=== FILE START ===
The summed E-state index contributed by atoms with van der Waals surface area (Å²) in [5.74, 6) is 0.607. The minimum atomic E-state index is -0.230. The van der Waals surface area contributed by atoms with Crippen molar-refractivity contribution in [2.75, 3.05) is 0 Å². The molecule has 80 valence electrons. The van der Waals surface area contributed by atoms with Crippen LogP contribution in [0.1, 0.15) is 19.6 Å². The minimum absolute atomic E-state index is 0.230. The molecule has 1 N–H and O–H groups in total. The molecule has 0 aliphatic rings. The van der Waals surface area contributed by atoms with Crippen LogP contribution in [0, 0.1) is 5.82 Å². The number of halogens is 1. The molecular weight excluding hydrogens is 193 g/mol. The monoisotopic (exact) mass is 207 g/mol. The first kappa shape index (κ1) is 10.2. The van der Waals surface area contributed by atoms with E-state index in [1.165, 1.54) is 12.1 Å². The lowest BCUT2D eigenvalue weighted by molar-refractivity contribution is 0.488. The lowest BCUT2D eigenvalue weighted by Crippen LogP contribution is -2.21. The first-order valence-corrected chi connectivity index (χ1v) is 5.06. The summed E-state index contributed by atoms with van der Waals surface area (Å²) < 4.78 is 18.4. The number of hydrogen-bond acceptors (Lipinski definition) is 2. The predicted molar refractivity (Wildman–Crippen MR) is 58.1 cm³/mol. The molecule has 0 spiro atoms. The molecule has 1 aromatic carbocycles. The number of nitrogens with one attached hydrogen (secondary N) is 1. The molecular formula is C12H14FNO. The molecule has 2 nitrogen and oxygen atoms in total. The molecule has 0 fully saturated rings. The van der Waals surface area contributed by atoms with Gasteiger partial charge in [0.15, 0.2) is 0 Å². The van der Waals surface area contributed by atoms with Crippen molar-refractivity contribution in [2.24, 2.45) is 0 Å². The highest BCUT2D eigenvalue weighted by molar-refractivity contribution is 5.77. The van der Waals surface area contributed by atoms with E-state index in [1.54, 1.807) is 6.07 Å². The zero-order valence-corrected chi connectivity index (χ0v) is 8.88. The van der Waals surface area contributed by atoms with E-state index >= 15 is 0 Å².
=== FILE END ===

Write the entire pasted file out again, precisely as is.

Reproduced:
The summed E-state index contributed by atoms with van der Waals surface area (Å²) in [5.74, 6) is 0.607. The minimum atomic E-state index is -0.230. The van der Waals surface area contributed by atoms with Crippen molar-refractivity contribution in [2.75, 3.05) is 0 Å². The molecule has 80 valence electrons. The van der Waals surface area contributed by atoms with Crippen LogP contribution in [0.1, 0.15) is 19.6 Å². The minimum absolute atomic E-state index is 0.230. The molecule has 1 N–H and O–H groups in total. The molecule has 0 aliphatic rings. The van der Waals surface area contributed by atoms with Crippen LogP contribution in [0, 0.1) is 5.82 Å². The number of halogens is 1. The molecular weight excluding hydrogens is 193 g/mol. The monoisotopic (exact) mass is 207 g/mol. The first kappa shape index (κ1) is 10.2. The van der Waals surface area contributed by atoms with E-state index in [1.165, 1.54) is 12.1 Å². The lowest BCUT2D eigenvalue weighted by molar-refractivity contribution is 0.488. The lowest BCUT2D eigenvalue weighted by Crippen LogP contribution is -2.21. The first-order valence-corrected chi connectivity index (χ1v) is 5.06. The summed E-state index contributed by atoms with van der Waals surface area (Å²) < 4.78 is 18.4. The number of hydrogen-bond acceptors (Lipinski definition) is 2. The predicted molar refractivity (Wildman–Crippen MR) is 58.1 cm³/mol. The molecule has 0 spiro atoms. The molecule has 1 aromatic carbocycles. The number of nitrogens with one attached hydrogen (secondary N) is 1. The molecular formula is C12H14FNO. The molecule has 2 nitrogen and oxygen atoms in total. The molecule has 0 fully saturated rings. The van der Waals surface area contributed by atoms with Gasteiger partial charge in [0.15, 0.2) is 0 Å². The van der Waals surface area contributed by atoms with Crippen molar-refractivity contribution in [2.24, 2.45) is 0 Å². The highest BCUT2D eigenvalue weighted by molar-refractivity contribution is 5.77. The van der Waals surface area contributed by atoms with E-state index in [1.54, 1.807) is 6.07 Å². The zero-order valence-corrected chi connectivity index (χ0v) is 8.88. The van der Waals surface area contributed by atoms with E-state index >= 15 is 0 Å².